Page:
Petitioner's application for permission to appeal [Doc. 1
at 9]. Id., 2014 WL 1831034, at *1.
returned to the state trial court on January 1, 2018, to file
a second petition for a writ of habeas corpus, in which he
offered the same claims regarding his fines that he raised in
his first state habeas corpus petition [Doc. 1 at 5]. Without
holding an evidentiary hearing, the trial court denied his
petition on the ground of res judicata, and the appellate
court affirmed the trial court's ruling. Hood v.
Baggett, No. M201800336CCAR3HC, 2018 WL 3752126, at *1
(Tenn. Crim. App. Aug. 7, 2018). Petitioner did not file an
application for permission to appeal to the state supreme
court [Doc. 1 at 6].
to Attachment 1-13, Petitioner filed a third motion for a
sentence reduction on February 7, 2019, again seeking to set
aside the fines assessed in April of 2007 in Nos. 17294 and
17295 [Doc. 1-13 at 2]. On March 5, 2019, the trial court
entered an order denying Petitioner's motion,
acknowledging that a sentence reduction was available under a
state procedural rule if a motion for such is filed within
120 days of the judgment but explaining that the judgment in
Petitioner's cases were entered in 2007 [Doc. 1-15]. On
April 9, 2019, Petitioner filed this instant § 2254
petition [Doc. 1].
“In custody” Requirement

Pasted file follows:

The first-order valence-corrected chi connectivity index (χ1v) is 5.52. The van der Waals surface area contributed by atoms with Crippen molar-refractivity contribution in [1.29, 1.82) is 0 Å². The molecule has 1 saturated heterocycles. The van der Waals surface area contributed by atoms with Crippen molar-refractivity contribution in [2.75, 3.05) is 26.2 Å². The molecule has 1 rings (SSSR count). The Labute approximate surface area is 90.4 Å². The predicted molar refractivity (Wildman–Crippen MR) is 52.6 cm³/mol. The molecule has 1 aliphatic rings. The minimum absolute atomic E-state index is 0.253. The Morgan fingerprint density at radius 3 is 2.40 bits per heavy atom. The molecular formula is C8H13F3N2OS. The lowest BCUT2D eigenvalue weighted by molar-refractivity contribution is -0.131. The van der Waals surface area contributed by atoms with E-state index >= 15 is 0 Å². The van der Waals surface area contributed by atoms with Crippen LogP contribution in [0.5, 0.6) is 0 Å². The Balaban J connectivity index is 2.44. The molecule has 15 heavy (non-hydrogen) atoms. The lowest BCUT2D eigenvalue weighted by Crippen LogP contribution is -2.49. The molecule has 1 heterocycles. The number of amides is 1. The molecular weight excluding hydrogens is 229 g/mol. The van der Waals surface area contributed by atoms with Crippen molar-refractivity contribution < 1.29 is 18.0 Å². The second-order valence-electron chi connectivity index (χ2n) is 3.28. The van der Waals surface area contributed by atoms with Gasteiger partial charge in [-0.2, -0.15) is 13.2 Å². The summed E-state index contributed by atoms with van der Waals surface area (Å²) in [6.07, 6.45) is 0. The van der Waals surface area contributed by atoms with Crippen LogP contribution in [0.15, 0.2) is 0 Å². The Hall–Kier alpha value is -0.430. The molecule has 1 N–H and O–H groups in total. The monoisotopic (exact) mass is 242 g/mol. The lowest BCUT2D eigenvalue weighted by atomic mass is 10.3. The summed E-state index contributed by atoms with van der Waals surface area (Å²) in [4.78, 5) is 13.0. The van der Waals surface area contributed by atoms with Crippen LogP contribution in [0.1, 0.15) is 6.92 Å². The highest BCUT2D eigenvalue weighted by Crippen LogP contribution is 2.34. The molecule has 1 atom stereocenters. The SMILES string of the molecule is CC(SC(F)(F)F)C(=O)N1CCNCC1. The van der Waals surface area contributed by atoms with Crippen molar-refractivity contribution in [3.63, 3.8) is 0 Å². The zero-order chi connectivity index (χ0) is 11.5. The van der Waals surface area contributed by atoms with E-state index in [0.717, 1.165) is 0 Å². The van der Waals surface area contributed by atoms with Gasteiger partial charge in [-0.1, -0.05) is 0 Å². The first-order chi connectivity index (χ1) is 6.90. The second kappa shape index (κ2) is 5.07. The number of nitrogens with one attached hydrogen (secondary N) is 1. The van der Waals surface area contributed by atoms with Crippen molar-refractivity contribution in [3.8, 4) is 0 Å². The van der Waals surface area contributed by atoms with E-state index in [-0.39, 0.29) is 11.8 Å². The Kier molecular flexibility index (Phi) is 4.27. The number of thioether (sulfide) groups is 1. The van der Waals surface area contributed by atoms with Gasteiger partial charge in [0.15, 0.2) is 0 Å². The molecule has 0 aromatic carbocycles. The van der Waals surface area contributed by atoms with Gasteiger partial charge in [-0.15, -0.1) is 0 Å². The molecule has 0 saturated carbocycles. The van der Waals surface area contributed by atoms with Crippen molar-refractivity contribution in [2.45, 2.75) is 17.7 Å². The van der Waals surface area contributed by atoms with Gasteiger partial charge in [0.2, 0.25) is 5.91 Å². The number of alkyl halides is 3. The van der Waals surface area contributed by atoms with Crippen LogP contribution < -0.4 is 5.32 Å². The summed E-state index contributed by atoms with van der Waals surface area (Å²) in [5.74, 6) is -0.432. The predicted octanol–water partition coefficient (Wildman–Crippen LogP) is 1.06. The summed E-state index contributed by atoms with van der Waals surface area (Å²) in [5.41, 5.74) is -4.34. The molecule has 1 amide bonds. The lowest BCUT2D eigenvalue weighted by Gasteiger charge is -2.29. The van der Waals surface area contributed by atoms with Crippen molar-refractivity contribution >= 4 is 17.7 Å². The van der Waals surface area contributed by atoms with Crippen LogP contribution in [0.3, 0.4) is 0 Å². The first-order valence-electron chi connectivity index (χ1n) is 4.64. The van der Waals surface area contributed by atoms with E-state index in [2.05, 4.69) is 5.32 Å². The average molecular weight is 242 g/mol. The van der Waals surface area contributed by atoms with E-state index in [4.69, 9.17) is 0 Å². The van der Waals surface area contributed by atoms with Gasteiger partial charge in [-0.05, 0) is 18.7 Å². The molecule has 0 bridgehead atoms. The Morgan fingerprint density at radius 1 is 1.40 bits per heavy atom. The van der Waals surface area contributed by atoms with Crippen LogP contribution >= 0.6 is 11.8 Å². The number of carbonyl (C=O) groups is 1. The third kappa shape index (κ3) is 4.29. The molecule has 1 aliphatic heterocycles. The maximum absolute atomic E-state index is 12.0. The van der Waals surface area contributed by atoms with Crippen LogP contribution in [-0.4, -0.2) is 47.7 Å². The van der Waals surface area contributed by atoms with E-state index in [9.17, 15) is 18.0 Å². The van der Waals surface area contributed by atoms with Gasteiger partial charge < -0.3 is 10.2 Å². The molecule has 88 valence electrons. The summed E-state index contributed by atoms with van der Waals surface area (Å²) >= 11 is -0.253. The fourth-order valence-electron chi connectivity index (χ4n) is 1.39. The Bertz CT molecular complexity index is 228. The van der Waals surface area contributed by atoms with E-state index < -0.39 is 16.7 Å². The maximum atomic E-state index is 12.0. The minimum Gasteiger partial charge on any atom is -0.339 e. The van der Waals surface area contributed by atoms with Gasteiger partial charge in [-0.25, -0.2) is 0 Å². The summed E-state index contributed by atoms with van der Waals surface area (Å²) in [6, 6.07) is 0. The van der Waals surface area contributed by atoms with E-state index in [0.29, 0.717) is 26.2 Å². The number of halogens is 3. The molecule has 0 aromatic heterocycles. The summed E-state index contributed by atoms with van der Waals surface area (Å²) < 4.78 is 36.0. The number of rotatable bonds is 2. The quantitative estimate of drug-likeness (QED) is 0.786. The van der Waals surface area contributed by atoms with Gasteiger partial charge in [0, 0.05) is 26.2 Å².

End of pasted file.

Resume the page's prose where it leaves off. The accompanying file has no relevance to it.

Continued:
courts are authorized to “entertain an application for
a writ of habeas corpus in behalf of a person in custody
pursuant to the judgment of a State court only on the ground
that he is in custody in violation of the Constitution or
laws or treaties of the United States.” 28 U.S.C.
§ 2254(a). The Sixth Circuit has instructed that
“federal courts have a duty to consider their subject
matter jurisdiction in regard to every case and may raise the
issue sua sponte.” Answers in Genesis of Kentucky,
Inc. v. Creation Ministries Int'l, Ltd., 556 F.3d
459, 465 (6th Cir. 2009). The Court does so here.
“in custody” term in § 2254(a) has been
interpreted as a requirement that the habeas petitioner be
‘“in custody' under the conviction or
sentence under attack at the time his petition is
filed.” Maleng v. Cook, 490 U.S. 488, 490-91
(1989) (per curiam). Thus, where a conviction has been fully
served, a habeas petitioner is no longer “in
custody” under that conviction, and a federal court
lacks jurisdiction to set aside the conviction on the ground
that the conviction was obtained in violation of the United
States Constitution. Maleng, 490 U.S. at 492. After
a conviction has completely expired, the collateral
consequences of such a conviction are not enough to render
the petitioner “in custody” under § 2254(a).
Petitioner does not challenge his conviction for DUI, 5th
offense; instead, he challenges, as a “Sentencing
Defect, ” the fine levied in the judgment of
conviction-a fine that he claims is “being actively
proscecuted [sic] for collection” [Doc. 1 at 14]. In
effect, Petitioner is arguing that, when his sentences
expired, the fines assessed as part of those sentences also
expired [Id. at 7 (alleging that “[h]is term
of imprisonment is satisfied and his sentence/punishment/fine
is supposed to be expired too”)]. Petitioner is further
arguing, as the Court interprets it, that because those fines
were part of his punishment ...